Langerhans Cell Histiocytosis of the Spine in a Child: A Rare Case and a Diagnostic Dilemma

Original Article | Volume 6 | Issue 3 | JBST September – December 2020 | Page 5-8 | Abigail R Tud, Jose Bayani O Aliling, Carlo Emmanuel J SumpaicoDOI: 10.13107/jbst.2020.v06i03.31

Author: Abigail R Tud[1], Jose Bayani O Aliling[1], Carlo Emmanuel J Sumpaico[1]

[1]Department of Orthopedics, The Medical City, Ortigas Avenue, Pasig City, Metro Manila 1605, Philippines.

Address of Correspondence
Dr. Abigail R Tud,
Unit 5F Tower 1, Sonata Private Residences, Lourdes corner St. Francis Avenues, East Wack Wack, Mandaluyong City, Metro Manila 1505, Philippines.
E-mail address:

Introduction: Langerhans cell histiocytosis (LCH) comprises a rare spectrum of disorders characterized by abnormal proliferation of histiocytes. Lesions may be limited to a single system, or present as disseminated disease, with subsequent worse prognosis. Radiologic findings for spinal LCH are non-specific however and must be carefully differentiated from Pott’s disease (spinal tuberculosis, or [TB]) in endemic countries.
Case Report: An 8-year-old female was brought for consult due to back pain and compression deformity on plain radiographs, unaccompanied by constitutional symptoms. Computed tomography (CT) scan of the thoracic spine was done, which showed osteolysis of the T11 vertebra and paravertebral soft-tissue extension. Findings were deemed suggestive of tuberculous spondylitis, and CT-guided biopsy was performed for confirmation. Acid-fast Bacilli smears as well as Gram stains were negative. While waiting for definitive results, the patient was started on an empiric treatment regimen for TB. Final tissue and fluid cultures were negative for Mycobacterium tuberculosis, as were Gene Xpert and TB polymerase chain reaction studies. Histopathologic analysis showed atypical mononuclear histiocytes surrounded by inflammatory cells, suggestive of LCH. At present, the patient is 2 years post-biopsy, with stable lesions and no evidence of multi-system involvement.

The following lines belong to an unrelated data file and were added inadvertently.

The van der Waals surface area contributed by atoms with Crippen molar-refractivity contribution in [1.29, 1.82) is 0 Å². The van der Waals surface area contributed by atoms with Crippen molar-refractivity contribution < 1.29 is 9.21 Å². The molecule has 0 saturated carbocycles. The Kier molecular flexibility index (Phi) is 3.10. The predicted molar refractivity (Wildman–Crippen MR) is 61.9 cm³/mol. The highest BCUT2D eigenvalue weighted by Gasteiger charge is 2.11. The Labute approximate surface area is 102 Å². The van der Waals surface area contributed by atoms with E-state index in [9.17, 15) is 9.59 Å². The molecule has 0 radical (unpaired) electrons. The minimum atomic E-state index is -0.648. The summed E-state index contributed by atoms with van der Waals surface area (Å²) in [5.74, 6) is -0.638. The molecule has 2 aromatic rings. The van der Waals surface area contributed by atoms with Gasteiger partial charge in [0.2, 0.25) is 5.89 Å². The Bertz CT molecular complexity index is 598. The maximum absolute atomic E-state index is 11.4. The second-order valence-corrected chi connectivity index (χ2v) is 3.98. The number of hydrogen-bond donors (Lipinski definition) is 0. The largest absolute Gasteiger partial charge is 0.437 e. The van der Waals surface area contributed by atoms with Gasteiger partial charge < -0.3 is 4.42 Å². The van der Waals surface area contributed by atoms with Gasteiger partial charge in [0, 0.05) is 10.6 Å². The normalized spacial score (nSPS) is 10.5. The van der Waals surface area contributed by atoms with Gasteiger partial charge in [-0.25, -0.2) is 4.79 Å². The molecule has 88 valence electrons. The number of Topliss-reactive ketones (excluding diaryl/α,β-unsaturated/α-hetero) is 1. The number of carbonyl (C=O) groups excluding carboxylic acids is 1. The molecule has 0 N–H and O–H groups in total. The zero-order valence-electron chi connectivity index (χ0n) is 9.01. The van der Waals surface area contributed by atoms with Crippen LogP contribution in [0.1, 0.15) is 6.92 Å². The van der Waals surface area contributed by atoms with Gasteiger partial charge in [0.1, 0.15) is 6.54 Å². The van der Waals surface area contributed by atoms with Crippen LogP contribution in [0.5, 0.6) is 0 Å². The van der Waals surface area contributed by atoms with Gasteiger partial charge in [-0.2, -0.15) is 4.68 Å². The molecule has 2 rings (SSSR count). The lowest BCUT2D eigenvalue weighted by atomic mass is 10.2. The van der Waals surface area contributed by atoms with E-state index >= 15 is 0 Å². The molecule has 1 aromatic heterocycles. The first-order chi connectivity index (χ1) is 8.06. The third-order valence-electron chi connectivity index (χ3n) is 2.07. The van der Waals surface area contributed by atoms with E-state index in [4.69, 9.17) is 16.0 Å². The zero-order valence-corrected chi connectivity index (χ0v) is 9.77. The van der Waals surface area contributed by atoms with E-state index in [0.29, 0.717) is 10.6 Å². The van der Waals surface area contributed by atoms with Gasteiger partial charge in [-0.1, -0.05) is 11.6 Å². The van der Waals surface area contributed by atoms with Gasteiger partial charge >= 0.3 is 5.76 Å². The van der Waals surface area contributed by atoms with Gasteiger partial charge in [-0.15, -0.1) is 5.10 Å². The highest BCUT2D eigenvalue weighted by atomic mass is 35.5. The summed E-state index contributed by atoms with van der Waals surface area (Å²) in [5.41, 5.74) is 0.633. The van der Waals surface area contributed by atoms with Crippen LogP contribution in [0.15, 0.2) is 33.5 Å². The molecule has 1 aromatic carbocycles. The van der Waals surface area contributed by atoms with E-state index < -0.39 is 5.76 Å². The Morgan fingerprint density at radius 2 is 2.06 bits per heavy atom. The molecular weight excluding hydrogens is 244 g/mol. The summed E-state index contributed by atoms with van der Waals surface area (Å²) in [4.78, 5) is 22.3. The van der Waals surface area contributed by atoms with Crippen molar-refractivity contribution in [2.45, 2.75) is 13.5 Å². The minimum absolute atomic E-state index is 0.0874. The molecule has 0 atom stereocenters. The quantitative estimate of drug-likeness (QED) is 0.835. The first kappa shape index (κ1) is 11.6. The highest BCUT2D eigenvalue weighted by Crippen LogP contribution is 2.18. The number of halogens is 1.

Conclusion: In the setting of a spinal lesion in a child with a benign clinical history and no other pertinent laboratory findings, histopathologic analysis constitutes the gold standard in differentiating non-specific features of LCH from spinal TB. Both conditions necessitate long-term follow-up, due to the risk of progression, deformities, and neurologic sequelae.
Keywords: Langerhans cell histiocytosis, pediatric spine, Pott’s disease, tuberculosis, vertebra plana.

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How to Cite this article: Tud AR, Aliling JBO, Sumpaico CEJ | Langerhans Cell Histiocytosis of the Spine in a Child: A Rare Case and a Diagnostic Dilemma. | Journal of Bone and Soft Tissue Tumors | September-December 2020; 6(3): 5-8.

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